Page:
* Pollini imputes the delay to Alva's fear of bringing about a league between France and England in aid of the protestants in the Netherlands; and afterwards to his desire that his son D. Fadrique should command the expedition instead of Vitelli. The first fear he ascribes to the suggestion of the devil, and insinuates (falsely beyond all doubt) that, owing to his resentment at being disappointed in his views for his son, Elizabeth was made acquainted with the plot; whereby "hebbe finalmente quello che desiderava il diavolo." 471, 472.

Philip is asserted to have said to the legate, "nullam unquam hoc ipso vel preclarius vel sanctius compositum stratagema fuisse; neque vero majorem unquam visam esse conjuratorum sive concordiam, sive constantiam; siquidem per tot dies nihil unquam ab ipsis temere enuntiatum erat, magnaque res bene gerendæ atque opportuna sese offerebat occasio. Sed enim summus ille mundi Opifex, cujus nutu omnia gubernantur, seu mortalium peccatis id emerentibus, seu ut ex Angliâ vigente persecutione plures interim Christi martyres, uti deinceps factum est, in cœlum evolarent, nos alioqui pios conatus irritos esse permissit."-Acta SS. 659.

† Ibid.

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tained, and those persons who were suspected of being implicated in the disturbances to leave the land. The most important events in public affairs, as well as in private life, often arise from circumstances which, when they occur, appear of little moment. The ships which the prince of Orange had commission, though they were expressly enjoined not to injure any but their enemies, had brought a scandal upon his cause*, by their piracies: insomuch that he had displaced the admiral and appointed the lord of Lumey, William Graave van der Marck, in his stead. That officer, acting either from timely apprehension or upon secret intimation, col- a. D. lected his ships, twenty-four in number, and sailed from 1572. England, entered the Maas, and by a sudden assault got possession of the Briel. This was the first town in Holland which was delivered from the Spaniards, and with this enterprise the naval power of the United Provinces commenced. The Water-Geusen, as the prince of Orange's sailors were called, had before this time deserved no better appellation; they were mere pirates, and by their ill name had done more injury to him, than by their ill deeds to his enemies. But after this adventure, which had been undertaken by the exhortation of a better man than Lumey †, one success followed another. They obtained ports, entered earnestly into the national cause, and acquired character as they gathered strength.‡ Within four months after the capture of the Briel, they were joined by so many adventurers, French and English, that a fleet of 150 sail§ was collected at Flushing, and by this fleet the project of an intended invasion of England was defeated ||, at a time when no apprehension of any such danger was entertained there. For the duque del Medina Celi, coming to succeed Alva in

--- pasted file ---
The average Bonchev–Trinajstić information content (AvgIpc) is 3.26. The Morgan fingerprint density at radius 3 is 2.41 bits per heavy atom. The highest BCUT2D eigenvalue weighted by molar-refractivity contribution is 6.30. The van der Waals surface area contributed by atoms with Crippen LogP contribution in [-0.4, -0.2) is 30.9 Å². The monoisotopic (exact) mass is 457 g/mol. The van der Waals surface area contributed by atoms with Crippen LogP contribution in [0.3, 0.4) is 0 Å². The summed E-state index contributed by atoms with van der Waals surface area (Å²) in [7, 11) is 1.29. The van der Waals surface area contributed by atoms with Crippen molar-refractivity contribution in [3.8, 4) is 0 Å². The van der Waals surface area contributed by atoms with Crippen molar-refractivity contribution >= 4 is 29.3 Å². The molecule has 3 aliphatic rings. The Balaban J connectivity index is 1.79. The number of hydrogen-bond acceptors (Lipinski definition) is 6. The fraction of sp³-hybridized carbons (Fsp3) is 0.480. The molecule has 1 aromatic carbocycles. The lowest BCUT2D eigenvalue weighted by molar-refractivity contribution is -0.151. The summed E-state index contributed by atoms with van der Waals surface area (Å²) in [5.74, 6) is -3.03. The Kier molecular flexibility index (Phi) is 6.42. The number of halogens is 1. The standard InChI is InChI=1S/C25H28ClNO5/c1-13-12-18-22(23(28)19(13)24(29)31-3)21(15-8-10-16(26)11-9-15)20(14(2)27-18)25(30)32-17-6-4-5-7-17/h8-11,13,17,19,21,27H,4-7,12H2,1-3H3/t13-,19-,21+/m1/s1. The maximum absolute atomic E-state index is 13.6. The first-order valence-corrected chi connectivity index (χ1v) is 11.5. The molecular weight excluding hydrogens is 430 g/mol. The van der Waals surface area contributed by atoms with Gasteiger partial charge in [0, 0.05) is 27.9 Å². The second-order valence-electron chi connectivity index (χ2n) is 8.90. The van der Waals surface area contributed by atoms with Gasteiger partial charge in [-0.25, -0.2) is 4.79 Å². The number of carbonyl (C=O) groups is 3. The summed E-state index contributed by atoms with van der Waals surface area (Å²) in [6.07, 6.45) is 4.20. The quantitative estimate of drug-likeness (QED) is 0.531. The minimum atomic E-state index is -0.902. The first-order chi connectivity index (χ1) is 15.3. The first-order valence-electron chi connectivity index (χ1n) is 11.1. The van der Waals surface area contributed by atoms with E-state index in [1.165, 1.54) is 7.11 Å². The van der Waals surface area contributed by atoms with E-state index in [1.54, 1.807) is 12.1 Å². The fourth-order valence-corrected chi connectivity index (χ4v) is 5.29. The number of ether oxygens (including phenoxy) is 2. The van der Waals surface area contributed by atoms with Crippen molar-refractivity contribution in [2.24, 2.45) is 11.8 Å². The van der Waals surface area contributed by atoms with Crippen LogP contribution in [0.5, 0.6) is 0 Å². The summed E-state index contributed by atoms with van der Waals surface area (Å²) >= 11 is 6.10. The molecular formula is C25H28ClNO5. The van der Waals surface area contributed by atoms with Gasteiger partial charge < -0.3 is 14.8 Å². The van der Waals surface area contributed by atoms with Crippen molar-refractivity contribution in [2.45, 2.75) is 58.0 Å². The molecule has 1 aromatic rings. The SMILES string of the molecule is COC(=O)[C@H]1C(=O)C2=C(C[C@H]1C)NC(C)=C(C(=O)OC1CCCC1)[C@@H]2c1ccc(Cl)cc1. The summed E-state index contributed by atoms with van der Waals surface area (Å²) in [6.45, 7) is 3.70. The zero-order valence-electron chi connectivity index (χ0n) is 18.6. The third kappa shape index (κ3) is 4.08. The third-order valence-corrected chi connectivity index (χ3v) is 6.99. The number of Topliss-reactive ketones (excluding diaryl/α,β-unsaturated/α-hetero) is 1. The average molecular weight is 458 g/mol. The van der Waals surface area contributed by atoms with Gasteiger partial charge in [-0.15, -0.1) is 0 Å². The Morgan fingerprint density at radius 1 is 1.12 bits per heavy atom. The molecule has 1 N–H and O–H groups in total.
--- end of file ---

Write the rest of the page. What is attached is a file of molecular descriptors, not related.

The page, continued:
RISE OF THE DUTCH NAVY.

* Pieter Bor, 289. 323.

He was a mere freebooter, and most of his company little better; animi ferox, idque illi unum pro virtute erat," says Grotius; "et comitum plerisque consilium, aut animus, non nisi in prædam."-Ann. 1. 2. p. 35. Tegenwoordige Staat der Ver. Nederlanden, vol. v. p. 330-36. Pieter Bor, 365.

Strada, Dec. i. 1. 7. p. 393.

Il Camden, 191.